In 2001 a small but interesting album of nineteenth-century photographs was presented to the Mitchell Library. Containing portraits of Fijian and Aboriginal people, it was compiled around 1870 by George Earngey, a surveyor and amateur anthropologist from northern New South Wales. Notable among the photographs are some arresting head-and-shoulder shots taken in JW Lindt’s Grafton studio. Lindt would later become famous for his photographs of ‘Aboriginals of New South Wales’, many of which are held at the Library.
The discovery of these previously unknown portraits in the Earngey album sheds new light on the development of Lindt’s portrayal of Aboriginal people and the ways in which he responded to, and shaped, perceptions of race in the nineteenth century.
Lindt and Earngey both arrived at the frontier town of Grafton in 1868; Earngey as a Harbours and Rivers clerk and Lindt as a photographer to join the business of fellow German, Conrad Wagner. Grafton, in the country of the Gumbaynggirr and Bundjalung people, was one of the ‘rising towns’ of the north. Just 20 years before, the only white presence in this area had been the scattered bush camps of cedar-getters.
By the 1870s, the Gumbaynggirr and Bundjalung people had witnessed the growth of a settlement that boasted a School of the Arts, a newspaper, a gaol and several photographic studios. Earngey, proud of the town he would make his home, purchased photographs of its main street and picturesque river and, perhaps at the same time, Lindt’s unsettling portraits of its original inhabitants.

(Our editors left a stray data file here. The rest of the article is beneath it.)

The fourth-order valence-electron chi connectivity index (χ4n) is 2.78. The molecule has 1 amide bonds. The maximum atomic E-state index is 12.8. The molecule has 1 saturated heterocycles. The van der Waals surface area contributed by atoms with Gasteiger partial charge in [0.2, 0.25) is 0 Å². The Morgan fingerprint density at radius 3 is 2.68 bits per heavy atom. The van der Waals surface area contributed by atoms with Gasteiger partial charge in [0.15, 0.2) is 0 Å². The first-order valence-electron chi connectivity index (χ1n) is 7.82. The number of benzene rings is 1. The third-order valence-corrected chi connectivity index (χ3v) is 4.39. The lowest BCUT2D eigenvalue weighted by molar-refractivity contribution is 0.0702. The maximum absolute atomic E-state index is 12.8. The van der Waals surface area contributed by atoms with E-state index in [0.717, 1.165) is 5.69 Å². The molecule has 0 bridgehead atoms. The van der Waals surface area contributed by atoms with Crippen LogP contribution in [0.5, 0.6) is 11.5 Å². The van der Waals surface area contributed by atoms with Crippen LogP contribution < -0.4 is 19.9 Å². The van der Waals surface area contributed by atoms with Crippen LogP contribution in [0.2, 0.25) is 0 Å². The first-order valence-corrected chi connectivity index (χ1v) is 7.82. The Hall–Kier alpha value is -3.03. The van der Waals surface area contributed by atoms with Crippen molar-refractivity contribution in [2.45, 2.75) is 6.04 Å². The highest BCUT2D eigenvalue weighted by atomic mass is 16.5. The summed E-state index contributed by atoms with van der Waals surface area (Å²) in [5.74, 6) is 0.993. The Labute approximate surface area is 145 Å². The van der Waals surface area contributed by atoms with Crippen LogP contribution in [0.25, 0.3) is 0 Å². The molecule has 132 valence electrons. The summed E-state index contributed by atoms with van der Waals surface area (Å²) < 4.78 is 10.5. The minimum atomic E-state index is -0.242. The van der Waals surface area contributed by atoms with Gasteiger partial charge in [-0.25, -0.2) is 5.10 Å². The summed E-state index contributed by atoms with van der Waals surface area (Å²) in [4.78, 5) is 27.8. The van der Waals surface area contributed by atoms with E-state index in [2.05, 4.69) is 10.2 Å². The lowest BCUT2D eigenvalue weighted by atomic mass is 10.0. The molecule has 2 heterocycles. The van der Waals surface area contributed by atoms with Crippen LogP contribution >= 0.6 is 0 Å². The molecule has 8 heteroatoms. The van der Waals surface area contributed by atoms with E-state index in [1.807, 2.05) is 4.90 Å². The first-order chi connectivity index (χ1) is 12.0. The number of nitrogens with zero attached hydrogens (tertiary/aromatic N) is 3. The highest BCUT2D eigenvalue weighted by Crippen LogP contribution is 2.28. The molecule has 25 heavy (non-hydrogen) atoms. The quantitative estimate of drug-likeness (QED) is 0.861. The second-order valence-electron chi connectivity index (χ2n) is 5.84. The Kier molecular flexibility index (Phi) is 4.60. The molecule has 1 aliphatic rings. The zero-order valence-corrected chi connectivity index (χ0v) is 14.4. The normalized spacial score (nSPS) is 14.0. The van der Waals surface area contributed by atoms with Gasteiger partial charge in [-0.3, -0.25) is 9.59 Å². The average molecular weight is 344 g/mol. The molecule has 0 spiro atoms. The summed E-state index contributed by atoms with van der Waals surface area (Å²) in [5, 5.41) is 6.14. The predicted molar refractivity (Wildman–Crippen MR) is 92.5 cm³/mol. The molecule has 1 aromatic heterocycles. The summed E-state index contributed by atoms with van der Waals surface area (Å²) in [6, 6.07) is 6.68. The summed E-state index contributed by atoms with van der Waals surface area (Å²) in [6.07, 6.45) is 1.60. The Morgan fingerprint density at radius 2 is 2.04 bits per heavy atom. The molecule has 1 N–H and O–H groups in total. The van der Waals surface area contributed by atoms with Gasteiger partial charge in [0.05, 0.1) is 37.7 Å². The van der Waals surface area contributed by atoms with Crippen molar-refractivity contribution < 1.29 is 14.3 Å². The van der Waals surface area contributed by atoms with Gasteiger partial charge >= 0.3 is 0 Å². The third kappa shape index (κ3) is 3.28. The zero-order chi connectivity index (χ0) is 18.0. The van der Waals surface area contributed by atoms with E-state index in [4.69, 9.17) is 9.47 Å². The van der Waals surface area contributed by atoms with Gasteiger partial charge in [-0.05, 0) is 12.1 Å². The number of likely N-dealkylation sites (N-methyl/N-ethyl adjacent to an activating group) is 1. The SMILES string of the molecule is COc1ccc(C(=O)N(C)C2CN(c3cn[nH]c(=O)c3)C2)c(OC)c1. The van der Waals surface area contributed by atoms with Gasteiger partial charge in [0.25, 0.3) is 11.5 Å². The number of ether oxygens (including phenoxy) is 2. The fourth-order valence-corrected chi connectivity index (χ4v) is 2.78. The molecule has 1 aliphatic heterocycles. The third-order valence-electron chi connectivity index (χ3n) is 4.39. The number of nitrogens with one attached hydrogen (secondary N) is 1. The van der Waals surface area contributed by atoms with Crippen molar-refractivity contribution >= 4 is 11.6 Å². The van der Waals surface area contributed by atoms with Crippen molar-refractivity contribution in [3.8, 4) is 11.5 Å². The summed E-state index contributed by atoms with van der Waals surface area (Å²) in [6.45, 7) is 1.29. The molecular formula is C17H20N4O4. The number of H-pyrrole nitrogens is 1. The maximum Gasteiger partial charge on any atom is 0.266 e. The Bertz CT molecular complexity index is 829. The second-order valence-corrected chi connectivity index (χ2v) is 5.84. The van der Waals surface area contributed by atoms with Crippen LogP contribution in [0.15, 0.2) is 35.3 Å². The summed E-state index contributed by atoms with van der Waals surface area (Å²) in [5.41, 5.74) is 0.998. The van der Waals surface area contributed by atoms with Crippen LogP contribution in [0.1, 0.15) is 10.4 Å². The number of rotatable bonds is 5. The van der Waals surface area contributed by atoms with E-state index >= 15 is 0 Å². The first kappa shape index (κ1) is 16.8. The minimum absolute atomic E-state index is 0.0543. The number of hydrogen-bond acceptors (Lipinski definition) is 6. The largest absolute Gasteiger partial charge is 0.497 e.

The portraits are mugshots, posed according to the dictates of the emerging science of anthropology, which aimed to measure and compare people of different races to establish the differences between them. This visual reckoning of difference, enabled by photography, was fundamental to the highly problematic nineteenth-century mapping of ‘favoured’ and ‘unfavoured’ races, and created an international trade in photographs of Indigenous subjects.
Portraits like these were sent from all corners of the world to museums in Europe, where they could be slotted into the prejudiced racial hierarchies of eugenics and Social Darwinism, which asserted the superiority of whiteness.